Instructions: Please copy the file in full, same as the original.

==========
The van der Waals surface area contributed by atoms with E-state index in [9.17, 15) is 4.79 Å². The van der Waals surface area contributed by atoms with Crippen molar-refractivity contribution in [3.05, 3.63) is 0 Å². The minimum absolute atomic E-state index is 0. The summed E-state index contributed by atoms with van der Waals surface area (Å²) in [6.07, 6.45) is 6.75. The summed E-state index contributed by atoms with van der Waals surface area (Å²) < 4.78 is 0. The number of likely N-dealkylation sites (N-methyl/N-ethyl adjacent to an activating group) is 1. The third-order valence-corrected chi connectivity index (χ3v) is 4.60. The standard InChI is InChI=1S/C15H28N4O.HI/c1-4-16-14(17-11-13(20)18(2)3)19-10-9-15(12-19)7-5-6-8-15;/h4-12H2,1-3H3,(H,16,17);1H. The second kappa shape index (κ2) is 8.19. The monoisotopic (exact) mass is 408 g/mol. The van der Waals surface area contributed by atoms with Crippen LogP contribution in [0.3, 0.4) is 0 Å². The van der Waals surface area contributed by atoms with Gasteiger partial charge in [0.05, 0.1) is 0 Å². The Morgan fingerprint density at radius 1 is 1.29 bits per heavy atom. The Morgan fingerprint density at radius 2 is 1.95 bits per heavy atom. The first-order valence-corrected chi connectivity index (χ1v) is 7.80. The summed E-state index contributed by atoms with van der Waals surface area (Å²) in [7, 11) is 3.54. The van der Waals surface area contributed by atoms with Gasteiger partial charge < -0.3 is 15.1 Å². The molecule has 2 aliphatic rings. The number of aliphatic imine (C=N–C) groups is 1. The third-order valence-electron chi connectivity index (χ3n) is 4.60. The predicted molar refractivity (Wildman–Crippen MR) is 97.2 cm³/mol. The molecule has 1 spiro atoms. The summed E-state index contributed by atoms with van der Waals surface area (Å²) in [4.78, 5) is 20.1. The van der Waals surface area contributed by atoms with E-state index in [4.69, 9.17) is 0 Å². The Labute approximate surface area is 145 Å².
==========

The van der Waals surface area contributed by atoms with E-state index in [9.17, 15) is 4.79 Å². The van der Waals surface area contributed by atoms with Crippen molar-refractivity contribution in [3.05, 3.63) is 0 Å². The minimum absolute atomic E-state index is 0. The summed E-state index contributed by atoms with van der Waals surface area (Å²) in [6.07, 6.45) is 6.75. The summed E-state index contributed by atoms with van der Waals surface area (Å²) < 4.78 is 0. The number of likely N-dealkylation sites (N-methyl/N-ethyl adjacent to an activating group) is 1. The third-order valence-corrected chi connectivity index (χ3v) is 4.60. The standard InChI is InChI=1S/C15H28N4O.HI/c1-4-16-14(17-11-13(20)18(2)3)19-10-9-15(12-19)7-5-6-8-15;/h4-12H2,1-3H3,(H,16,17);1H. The second kappa shape index (κ2) is 8.19. The monoisotopic (exact) mass is 408 g/mol. The van der Waals surface area contributed by atoms with Crippen LogP contribution in [0.3, 0.4) is 0 Å². The van der Waals surface area contributed by atoms with Gasteiger partial charge in [0.05, 0.1) is 0 Å². The Morgan fingerprint density at radius 1 is 1.29 bits per heavy atom. The Morgan fingerprint density at radius 2 is 1.95 bits per heavy atom. The first-order valence-corrected chi connectivity index (χ1v) is 7.80. The summed E-state index contributed by atoms with van der Waals surface area (Å²) in [7, 11) is 3.54. The van der Waals surface area contributed by atoms with Gasteiger partial charge < -0.3 is 15.1 Å². The molecule has 2 aliphatic rings. The number of aliphatic imine (C=N–C) groups is 1. The third-order valence-electron chi connectivity index (χ3n) is 4.60. The predicted molar refractivity (Wildman–Crippen MR) is 97.2 cm³/mol. The molecule has 1 spiro atoms. The summed E-state index contributed by atoms with van der Waals surface area (Å²) in [4.78, 5) is 20.1. The van der Waals surface area contributed by atoms with E-state index in [4.69, 9.17) is 0 Å². The Labute approximate surface area is 145 Å².